dissident wrote:The claim that GDP is decoupling from oil is patent BS. The correlation between the GDP and CO2 emissions remains within the same tight bounds. If the claim was correct, then the GDP growth and CO2 emissions growth would be decoupling. I notice that a lot of so-called economists do not really understand inflation adjustment. The enormous debt growth over the last 30 years and more has created the delusion that GDP can grow through consumer wishes and company advertisements without any other inputs. Then we have the shenanigans with oil price manipulation by the so-called free market. Because, everyone knows, that US gasoline stock levels represent the physical global oil supply potential and demand for crude oil.

So non adjusted by real inflation GDP numbers pumped up by debt generation and oil price undervaluations are thrown around to "prove" this GDP detached from physical reality BS. Alternatives are a drop in the bucket as of the present time. They cannot account for the alleged "decoupling".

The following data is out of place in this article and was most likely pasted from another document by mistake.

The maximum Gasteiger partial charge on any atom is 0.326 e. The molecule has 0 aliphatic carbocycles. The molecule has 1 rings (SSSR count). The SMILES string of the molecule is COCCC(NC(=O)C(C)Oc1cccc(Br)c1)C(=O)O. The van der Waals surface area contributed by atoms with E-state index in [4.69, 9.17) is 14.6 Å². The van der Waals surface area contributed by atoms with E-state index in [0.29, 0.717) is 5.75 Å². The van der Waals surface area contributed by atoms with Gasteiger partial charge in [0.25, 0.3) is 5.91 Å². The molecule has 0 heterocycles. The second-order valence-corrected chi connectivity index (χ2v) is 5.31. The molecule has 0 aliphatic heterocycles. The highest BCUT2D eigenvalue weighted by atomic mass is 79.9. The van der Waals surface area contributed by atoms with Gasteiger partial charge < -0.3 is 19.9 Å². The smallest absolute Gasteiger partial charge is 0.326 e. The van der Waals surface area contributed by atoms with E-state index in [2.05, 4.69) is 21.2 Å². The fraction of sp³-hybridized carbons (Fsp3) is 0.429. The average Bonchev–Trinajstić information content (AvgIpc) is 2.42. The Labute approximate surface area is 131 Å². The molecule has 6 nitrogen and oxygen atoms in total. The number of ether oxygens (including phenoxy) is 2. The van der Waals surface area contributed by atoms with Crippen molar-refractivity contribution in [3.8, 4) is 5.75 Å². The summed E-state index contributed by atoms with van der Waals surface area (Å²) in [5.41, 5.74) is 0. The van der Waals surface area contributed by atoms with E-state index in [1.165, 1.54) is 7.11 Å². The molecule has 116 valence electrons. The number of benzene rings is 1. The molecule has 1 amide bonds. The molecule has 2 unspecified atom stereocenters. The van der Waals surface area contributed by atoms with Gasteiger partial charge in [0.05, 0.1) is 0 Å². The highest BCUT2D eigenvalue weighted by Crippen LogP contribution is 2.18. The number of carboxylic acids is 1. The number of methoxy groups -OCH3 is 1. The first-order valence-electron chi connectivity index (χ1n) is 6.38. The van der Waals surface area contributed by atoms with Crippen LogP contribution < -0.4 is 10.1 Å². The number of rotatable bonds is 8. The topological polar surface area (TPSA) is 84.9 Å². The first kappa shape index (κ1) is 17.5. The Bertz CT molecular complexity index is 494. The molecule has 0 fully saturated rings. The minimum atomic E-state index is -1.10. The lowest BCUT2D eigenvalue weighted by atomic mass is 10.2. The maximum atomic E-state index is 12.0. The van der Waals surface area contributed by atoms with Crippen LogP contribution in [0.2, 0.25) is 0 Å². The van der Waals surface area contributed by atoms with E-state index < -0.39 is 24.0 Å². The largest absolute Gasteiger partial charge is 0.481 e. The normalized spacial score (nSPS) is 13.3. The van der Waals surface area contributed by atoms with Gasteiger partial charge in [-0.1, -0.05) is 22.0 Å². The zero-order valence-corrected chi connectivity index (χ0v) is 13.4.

Yes, that is true. But Short is also correct as his graphs attest. The decoupling is precisely because energy per say is no longer driving economic activity but instead the frenzied lending. And so GDP as measured in dollars is a mirage that fails to account for the diminishing energy but instead coaxes economic activity in the present by depriving posterity of economic well being . Basically leaving the Economy and society with a tremendous debt load even as net energy dwindles.


Clearly I am not discounting that point and am in fact making it. Debt generation and real inflation combined with the lack of proper accounting for inflation and bubbles is creating the illusion in some minds of an abstract economy existing detached from energy constraints. My point is that CO2 emissions are an actual measure of GDP growth that remove spurious accounting fluff. At the end of the day the economy is a physical entity and not an abstract entity. Of course, human brains affect how it evolves, but any claim that the economy exists independent of physical reality, especially the all-important energy constraints, is pure nonsense.